Pros and Cons of Working in the Aviation Industry

There are all kinds of jobs associated with the aviation industry. In addition to the professionals that most people are familiar with, including pilots and flight attendants, ticketing agents, baggage handlers, and TSA agents, just to name a few, there are also aeronautical engineers, mechanics, air traffic controllers, air marshals, and aerospace program directors, and that’s just the tip of the iceberg when it comes to available professions in this massive industry. The point is that there are a wide variety of positions to consider if you’re interested in a job in aviation, requiring different levels of education and training and offering different challenges and rewards. So before you decide that you want to travel the world or help others to do so, you should probably be aware of the pros and cons associated with working in the aviation industry.

Aviation IndustryOne of the major benefits for most employees is the ease of travel. If you happen to work on the airplane as a pilot or flight attendant, for example, you could find yourself visiting new cities all the time, enjoying the ability to meet new people, experience new cultures, and see parts of the world in person that most people will only ever look at virtually. And even those who don’t fly as part of their particular job will generally have the opportunity to take advantage of travel-based benefits like discounted or even free flights via the airlines they work for. In some cases, you can even include family members in these deals. If you’ve got the travel bug and you’re itching to see the world, working for the aviation industry can definitely give you the means to do so.

In addition, there are many high-paying positions in this field, and not all of them require you to earn a college degree. For example, did you know that becoming an air traffic controller can net you one of the largest known salaries without a bachelor’s degree? You will have to complete schooling and training approximately equivalent to an associate’s degree program, but with little more than two years of schooling under your belt you could find yourself earning a median salary of over $60,000. Even flight attendants stand to bring in somewhere in the neighborhood of $45,000 (depending on the company they work for, whether the planes are commercial or private, and so on). And educated positions like engineering can pay significantly more.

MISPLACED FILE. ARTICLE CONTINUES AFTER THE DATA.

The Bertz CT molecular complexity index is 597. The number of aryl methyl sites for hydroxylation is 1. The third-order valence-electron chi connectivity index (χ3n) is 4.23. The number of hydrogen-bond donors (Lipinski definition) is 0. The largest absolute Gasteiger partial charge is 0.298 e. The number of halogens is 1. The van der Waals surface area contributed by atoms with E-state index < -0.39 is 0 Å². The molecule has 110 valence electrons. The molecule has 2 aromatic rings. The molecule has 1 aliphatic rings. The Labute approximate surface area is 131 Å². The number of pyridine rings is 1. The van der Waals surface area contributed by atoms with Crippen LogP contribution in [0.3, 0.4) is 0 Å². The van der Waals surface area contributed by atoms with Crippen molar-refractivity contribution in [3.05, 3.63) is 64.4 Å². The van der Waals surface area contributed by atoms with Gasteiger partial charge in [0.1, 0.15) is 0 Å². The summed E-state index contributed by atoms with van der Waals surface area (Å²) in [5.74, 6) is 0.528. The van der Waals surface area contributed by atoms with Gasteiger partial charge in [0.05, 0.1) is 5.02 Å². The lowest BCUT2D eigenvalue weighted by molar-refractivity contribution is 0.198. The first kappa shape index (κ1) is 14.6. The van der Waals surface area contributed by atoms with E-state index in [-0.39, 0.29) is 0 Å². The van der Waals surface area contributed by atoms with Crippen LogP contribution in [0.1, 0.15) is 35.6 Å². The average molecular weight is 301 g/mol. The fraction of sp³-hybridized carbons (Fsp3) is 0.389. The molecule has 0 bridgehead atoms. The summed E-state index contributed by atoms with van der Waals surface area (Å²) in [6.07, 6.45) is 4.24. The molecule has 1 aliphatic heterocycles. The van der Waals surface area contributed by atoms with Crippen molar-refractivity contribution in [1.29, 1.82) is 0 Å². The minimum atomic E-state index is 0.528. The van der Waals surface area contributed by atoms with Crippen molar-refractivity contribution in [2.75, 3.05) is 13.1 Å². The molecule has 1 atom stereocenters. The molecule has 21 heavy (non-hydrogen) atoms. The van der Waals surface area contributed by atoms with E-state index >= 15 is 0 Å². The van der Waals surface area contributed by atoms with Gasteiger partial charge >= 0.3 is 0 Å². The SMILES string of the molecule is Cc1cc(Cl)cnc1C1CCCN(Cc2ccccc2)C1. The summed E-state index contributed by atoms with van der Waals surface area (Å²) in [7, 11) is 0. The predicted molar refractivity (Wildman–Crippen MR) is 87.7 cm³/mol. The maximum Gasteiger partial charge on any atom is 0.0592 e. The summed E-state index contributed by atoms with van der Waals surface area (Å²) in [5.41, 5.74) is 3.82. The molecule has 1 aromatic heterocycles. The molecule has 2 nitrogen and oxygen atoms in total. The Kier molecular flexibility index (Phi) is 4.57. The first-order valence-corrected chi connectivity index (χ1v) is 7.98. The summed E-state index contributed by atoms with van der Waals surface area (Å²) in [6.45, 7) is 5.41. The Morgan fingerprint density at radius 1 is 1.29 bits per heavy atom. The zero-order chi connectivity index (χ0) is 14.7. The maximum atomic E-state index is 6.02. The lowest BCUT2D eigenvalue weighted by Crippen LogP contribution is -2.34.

Of course, commercial aviation isn’t all wine and roses. If you’re not keen to work with the public, becoming a ticketing agent or a flight attendant might not be the job for you. And if you don’t work well under pressure or you have difficulty multi-tasking, becoming an air traffic controller is probably a big mistake. But like in any industry, knowing your strengths and weakness and understanding the demands of any job can help you to select the career path that you’re likely to find the most interesting and rewarding overall. So if you’ve got your heart set on becoming a pilot, sign up for courses from a school like Anderson Aviation. Or if you’d rather be an air marshal, think about getting a criminal justice degree and applying for the training program. With a clear idea of where you’re going, there’s no reason you can’t have the exciting career you crave in the aviation industry.

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